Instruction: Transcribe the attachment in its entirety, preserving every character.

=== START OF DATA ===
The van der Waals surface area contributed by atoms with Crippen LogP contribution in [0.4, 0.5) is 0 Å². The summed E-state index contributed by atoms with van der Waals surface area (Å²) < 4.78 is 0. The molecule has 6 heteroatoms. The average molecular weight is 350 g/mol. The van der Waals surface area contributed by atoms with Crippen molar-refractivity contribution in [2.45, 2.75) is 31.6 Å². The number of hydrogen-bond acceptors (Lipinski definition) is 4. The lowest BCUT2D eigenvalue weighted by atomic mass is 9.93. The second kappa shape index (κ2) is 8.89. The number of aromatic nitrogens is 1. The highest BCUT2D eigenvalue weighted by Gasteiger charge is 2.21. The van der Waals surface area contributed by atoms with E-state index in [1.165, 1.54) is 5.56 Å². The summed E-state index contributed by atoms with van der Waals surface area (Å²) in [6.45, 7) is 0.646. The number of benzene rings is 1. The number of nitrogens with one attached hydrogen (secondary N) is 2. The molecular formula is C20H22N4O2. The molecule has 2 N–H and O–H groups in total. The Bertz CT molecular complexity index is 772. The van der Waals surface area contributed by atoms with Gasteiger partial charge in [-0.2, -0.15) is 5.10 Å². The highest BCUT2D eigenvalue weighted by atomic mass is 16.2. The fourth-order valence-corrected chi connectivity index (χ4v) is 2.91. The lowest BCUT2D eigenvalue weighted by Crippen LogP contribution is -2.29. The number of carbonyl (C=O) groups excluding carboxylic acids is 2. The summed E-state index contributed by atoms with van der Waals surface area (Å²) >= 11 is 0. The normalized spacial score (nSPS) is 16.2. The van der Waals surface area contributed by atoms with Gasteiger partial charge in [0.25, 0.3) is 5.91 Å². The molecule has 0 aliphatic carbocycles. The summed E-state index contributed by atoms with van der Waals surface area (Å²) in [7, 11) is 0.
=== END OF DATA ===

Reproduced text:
The van der Waals surface area contributed by atoms with Crippen LogP contribution in [0.4, 0.5) is 0 Å². The summed E-state index contributed by atoms with van der Waals surface area (Å²) < 4.78 is 0. The molecule has 6 heteroatoms. The average molecular weight is 350 g/mol. The van der Waals surface area contributed by atoms with Crippen molar-refractivity contribution in [2.45, 2.75) is 31.6 Å². The number of hydrogen-bond acceptors (Lipinski definition) is 4. The lowest BCUT2D eigenvalue weighted by atomic mass is 9.93. The second kappa shape index (κ2) is 8.89. The number of aromatic nitrogens is 1. The highest BCUT2D eigenvalue weighted by Gasteiger charge is 2.21. The van der Waals surface area contributed by atoms with E-state index in [1.165, 1.54) is 5.56 Å². The summed E-state index contributed by atoms with van der Waals surface area (Å²) in [6.45, 7) is 0.646. The number of benzene rings is 1. The number of nitrogens with one attached hydrogen (secondary N) is 2. The molecular formula is C20H22N4O2. The molecule has 2 N–H and O–H groups in total. The Bertz CT molecular complexity index is 772. The van der Waals surface area contributed by atoms with Gasteiger partial charge in [-0.2, -0.15) is 5.10 Å². The highest BCUT2D eigenvalue weighted by atomic mass is 16.2. The fourth-order valence-corrected chi connectivity index (χ4v) is 2.91. The lowest BCUT2D eigenvalue weighted by Crippen LogP contribution is -2.29. The number of carbonyl (C=O) groups excluding carboxylic acids is 2. The summed E-state index contributed by atoms with van der Waals surface area (Å²) >= 11 is 0. The normalized spacial score (nSPS) is 16.2. The van der Waals surface area contributed by atoms with Gasteiger partial charge in [0.25, 0.3) is 5.91 Å². The molecule has 0 aliphatic carbocycles. The summed E-state index contributed by atoms with van der Waals surface area (Å²) in [7, 11) is 0.